By Ben J. Novak, Lead Scientist, Revive & Restore

On May 22, the world comes together to celebrate International Day for Biological Diversity, an occasion to raise public awareness of the importance of biodiversity and current conservation challenges. Some geographical areas, such as islands, are more vulnerable than others to biodiversity loss. Islands are biodiversity “hot spots”, but approximately half of the 724 recorded animal extinctions in the past 4 centuries were island species.

As part of our efforts to contribute to an informed debate on gene drive, the Outreach Network for Gene Drive Research is partnering again with the ISAAA SEAsiaCenter to organise the 2022 Gene Drive Webinar Series.

When alien species are introduced to a new location, they often bring with them new illnesses that were previously not present in the area. Pathogen overflow doesn’t just take place in areas where alien species are well established but can also happen in locations where these species’ presence in the environment is only temporary. Although we know that alien plant and animal hosts play an important role as vectors of dangerous pathogens, the role of invasive alien species (IAS) as a contributing factor to disease outbreaks throughout the world has not yet fully been addressed.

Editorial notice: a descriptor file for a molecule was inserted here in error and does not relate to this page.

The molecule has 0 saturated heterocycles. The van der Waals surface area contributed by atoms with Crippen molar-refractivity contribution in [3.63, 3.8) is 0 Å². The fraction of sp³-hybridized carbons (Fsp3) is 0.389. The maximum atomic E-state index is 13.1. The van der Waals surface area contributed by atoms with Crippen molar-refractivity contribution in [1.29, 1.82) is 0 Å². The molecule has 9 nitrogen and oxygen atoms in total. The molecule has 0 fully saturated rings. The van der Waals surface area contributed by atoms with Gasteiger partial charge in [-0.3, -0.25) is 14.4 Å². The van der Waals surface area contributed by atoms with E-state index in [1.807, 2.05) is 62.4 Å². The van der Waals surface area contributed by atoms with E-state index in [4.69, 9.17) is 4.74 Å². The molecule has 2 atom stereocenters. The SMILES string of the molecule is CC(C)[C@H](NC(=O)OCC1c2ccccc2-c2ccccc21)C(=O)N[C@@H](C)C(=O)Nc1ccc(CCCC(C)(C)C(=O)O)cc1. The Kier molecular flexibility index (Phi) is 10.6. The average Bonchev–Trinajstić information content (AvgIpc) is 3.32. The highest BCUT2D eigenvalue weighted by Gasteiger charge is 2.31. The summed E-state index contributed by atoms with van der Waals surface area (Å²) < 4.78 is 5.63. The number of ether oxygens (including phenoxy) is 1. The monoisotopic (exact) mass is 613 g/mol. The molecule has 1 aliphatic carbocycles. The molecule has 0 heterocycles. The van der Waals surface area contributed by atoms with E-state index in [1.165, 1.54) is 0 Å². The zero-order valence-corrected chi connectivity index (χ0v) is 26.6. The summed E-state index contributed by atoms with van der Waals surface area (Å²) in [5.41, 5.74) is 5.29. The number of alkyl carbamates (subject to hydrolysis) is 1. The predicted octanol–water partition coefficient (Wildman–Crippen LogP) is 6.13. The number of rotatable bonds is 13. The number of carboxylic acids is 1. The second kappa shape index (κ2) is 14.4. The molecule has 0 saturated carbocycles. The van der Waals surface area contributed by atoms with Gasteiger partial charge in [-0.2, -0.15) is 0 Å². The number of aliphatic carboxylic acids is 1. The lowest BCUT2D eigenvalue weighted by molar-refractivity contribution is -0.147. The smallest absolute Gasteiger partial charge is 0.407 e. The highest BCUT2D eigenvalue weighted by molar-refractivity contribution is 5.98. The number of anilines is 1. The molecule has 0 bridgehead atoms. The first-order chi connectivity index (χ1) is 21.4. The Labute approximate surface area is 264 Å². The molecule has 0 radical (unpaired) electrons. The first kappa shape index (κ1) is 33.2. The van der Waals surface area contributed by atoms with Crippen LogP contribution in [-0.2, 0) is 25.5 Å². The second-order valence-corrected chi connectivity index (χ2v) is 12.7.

In keeping with this year's World Malaria Day theme of “Harnessing innovation to reduce the malaria disease burden”, the Rollins School of Public Health and The Carter Center co-hosted a free virtual symposium that provided an insight into the advancements and possibilities offered by using gene drive mosquitoes to accelerate the elimination of malaria and other mosquito-transmitted diseases. A wide variety of guest speakers, from scientists to health officials from malaria-endemic countries and beyond, gathered at the symposium to examine challenges surrounding the potential integration of these new technologies into malaria control programs. Overall, the event offered an insight into the growing interest in gene drive technologies to contribute to the fight against malaria and other mosquito-borne diseases.

A recent article by The Economist provides an overview of recent vaccine advances in the fight against malaria. Oxford scientists have developed a jab that shows 77% effectiveness and hope to apply for pre-qualification from the World Health Organization (WHO) in the fall. If it goes well, the Oxford version will be another great scientific breakthrough, complementing the RTS,S malaria vaccine that currently requires four doses and only reduces severe infections by 30%.